The cd production has been altered since the printing of the cover information. There is, in addition to the production, an interview but rather than the one advertised with Ira Nadel, Professor of English at the University of British Columbia, there is instead a half-hour discussion between producer Susan Lowenberg and Steven H Strogatz, Professor of Applied Mathematics at Cornell University, who gives a very interesting and approachable explanation of chaos theory and other mathematical insights within the context of the play.

I do recommend this audio book as being well worth listening to if, like me, you haven't had the opportunity to see a stage production, or if you are studying the play, as it interprets the brilliance of the script to a very high standard and in a most enjoyable way.

Jim Simpson
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on 3 December 2009
The play itself if fascinating and definitely worth a read, but I would certainly suggest buying a different edition.

The Faber and Faber edition is simply poor quality, with many errors and typos, even getting characters names wrong towards the end. I studied this book for A Level and almost every copy in our class had fallen apart within the first month, with pages falling out completely or hanging by one corner. I understand that books studied by students undergo a lot of wear and tear, but this is simply badly bound.

I hope this saves someone else having to selotape up their copy.
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on 3 November 2011
I love this play! I had to study it for my course and once I started reading I could not stop! This is a work of genius and Stoppard has proved to be a fantastic writer. It is witty, humorous and extremely interesting. I would recommend this to all play and drama lovers. It contains an interesting combination of themes and ideas which make it even more readable and interesting.
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on 12 September 2012
I studied this play at A level many years ago but I can't leave it alone. This is a work of total genius and, although purists would say that plays shoud be see and not read, it would be impossible to appreciate the nuances without reading it multiple times over many years. I agree with one review which suggests finding another version. The binding is poor and my copy is now stuck together with sellotape but I'll never part from it.
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This play by Tom Stoppard is ingenious. People from modern times are studying artefacts from a country house in the 1780s, coming up with all sorts of bizarre conclusions with scanty evidence. However, we the audience know that they're all wrong because we've seen the events from the 1780s in the first scenes of the play. The characters from the older time, especially Thomasina and her tutor Septimus, are well-drawn and enthralling, while the characters from modern times are more cynical, suspicious, but keen on their academic endeavors.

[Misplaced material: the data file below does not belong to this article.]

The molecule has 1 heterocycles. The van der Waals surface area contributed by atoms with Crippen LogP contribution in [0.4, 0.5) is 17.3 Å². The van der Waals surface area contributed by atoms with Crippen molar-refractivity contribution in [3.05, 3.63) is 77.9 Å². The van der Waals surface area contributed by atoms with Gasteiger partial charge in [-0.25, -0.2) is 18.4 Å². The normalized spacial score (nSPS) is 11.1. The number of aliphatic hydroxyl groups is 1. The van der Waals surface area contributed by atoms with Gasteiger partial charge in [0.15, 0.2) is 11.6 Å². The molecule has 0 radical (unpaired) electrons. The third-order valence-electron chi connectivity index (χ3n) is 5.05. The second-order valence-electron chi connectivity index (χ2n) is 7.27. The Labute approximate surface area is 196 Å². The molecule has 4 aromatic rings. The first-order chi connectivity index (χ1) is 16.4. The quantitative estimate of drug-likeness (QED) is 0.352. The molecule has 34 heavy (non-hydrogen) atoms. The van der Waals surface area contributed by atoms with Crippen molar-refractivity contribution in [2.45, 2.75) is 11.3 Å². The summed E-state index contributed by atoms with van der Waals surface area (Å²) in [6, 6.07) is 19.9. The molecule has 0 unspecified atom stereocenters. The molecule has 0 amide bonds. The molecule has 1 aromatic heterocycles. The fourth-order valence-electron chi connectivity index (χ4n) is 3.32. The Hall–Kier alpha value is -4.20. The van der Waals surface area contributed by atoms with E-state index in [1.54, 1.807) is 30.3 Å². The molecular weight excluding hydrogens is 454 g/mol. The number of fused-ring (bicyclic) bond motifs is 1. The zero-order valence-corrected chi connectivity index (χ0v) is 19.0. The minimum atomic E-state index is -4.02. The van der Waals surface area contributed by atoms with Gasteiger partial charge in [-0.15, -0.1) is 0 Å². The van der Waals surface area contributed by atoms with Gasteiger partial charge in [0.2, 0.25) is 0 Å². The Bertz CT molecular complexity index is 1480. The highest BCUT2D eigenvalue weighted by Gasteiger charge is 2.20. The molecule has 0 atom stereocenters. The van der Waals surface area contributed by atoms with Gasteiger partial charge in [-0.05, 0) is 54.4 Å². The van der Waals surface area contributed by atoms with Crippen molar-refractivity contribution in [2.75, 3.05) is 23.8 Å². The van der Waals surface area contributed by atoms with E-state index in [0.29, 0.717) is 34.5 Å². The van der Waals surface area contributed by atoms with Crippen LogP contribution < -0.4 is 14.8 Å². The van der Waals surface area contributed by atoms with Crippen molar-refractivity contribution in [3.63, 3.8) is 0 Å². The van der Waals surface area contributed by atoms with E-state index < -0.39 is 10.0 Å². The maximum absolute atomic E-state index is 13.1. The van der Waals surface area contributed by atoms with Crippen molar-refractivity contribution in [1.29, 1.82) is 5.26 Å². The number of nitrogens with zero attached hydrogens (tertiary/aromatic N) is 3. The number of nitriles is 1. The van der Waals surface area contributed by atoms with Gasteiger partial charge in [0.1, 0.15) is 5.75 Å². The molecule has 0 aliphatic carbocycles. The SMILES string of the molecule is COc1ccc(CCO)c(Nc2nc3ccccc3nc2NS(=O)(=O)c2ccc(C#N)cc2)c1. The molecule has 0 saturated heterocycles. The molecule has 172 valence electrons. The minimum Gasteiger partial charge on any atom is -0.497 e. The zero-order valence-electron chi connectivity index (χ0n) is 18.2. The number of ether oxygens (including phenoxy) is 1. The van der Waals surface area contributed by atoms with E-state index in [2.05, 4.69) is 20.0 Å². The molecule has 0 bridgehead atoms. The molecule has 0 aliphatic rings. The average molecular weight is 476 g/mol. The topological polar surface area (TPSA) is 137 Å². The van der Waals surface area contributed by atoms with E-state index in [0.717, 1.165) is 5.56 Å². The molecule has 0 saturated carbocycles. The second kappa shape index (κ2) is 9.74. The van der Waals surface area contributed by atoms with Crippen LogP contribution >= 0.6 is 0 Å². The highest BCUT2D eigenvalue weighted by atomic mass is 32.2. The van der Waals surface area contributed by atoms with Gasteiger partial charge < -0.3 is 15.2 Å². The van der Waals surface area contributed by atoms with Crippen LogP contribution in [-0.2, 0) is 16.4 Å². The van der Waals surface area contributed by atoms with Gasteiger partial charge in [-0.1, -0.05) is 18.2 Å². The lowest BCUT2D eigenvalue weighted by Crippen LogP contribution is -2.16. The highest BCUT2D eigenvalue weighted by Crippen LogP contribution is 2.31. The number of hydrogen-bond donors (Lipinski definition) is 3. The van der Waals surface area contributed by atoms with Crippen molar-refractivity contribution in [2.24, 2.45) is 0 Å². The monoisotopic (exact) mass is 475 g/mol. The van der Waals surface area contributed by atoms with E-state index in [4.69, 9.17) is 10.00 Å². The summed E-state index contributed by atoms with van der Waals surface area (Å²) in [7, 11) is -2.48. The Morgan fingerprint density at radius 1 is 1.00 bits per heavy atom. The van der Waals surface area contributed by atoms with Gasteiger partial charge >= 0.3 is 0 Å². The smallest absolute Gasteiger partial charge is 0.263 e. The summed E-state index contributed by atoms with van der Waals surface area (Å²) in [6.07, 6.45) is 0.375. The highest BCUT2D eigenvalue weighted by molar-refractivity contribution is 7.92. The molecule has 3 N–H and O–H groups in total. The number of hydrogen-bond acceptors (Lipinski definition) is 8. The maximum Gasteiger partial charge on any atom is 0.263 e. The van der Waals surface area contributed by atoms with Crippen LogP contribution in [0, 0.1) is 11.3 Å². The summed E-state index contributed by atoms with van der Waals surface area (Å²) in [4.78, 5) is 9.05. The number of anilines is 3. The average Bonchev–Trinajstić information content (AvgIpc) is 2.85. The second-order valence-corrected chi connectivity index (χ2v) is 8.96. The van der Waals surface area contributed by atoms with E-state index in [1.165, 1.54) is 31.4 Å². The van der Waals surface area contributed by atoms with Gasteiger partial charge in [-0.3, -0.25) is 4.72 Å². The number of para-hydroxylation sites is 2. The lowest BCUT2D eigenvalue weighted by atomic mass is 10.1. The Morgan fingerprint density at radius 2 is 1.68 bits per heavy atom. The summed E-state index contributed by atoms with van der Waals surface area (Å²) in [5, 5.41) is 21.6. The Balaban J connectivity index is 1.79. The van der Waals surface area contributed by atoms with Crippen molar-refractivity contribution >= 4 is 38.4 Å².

There's even a tortoise on the table which appears in both time periods, and becomes the focus on several laugh-aloud jokes.

I cannot do this play justice. You have to see it. Children younger than 12 are probably not the right audience for the language.

About this edition, it was perfectly serviceable for what it's for. I bought it both as hard copy and Kindle, and it was fine in both version.
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on 8 July 2017
Another well written Stoppard hit!
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on 12 March 2015
I wish Tom Stoppard would stop being quite so clever and stick with his wicked wit portrayed in the 1850's era of this play. I go to the theatre to be entertained and not to be preached at. Yes, it's wonderfully clever using a single room for both time-frames set more than 200 years apart and it's fun to see modern academics getting their research into events at the house two decades earlier all wrong. But why labour us, the audience, so heavily with scientific theories that belong in text books? Still, if you have to endure any Stoppard play, this one has to be the most entertaining and attractive.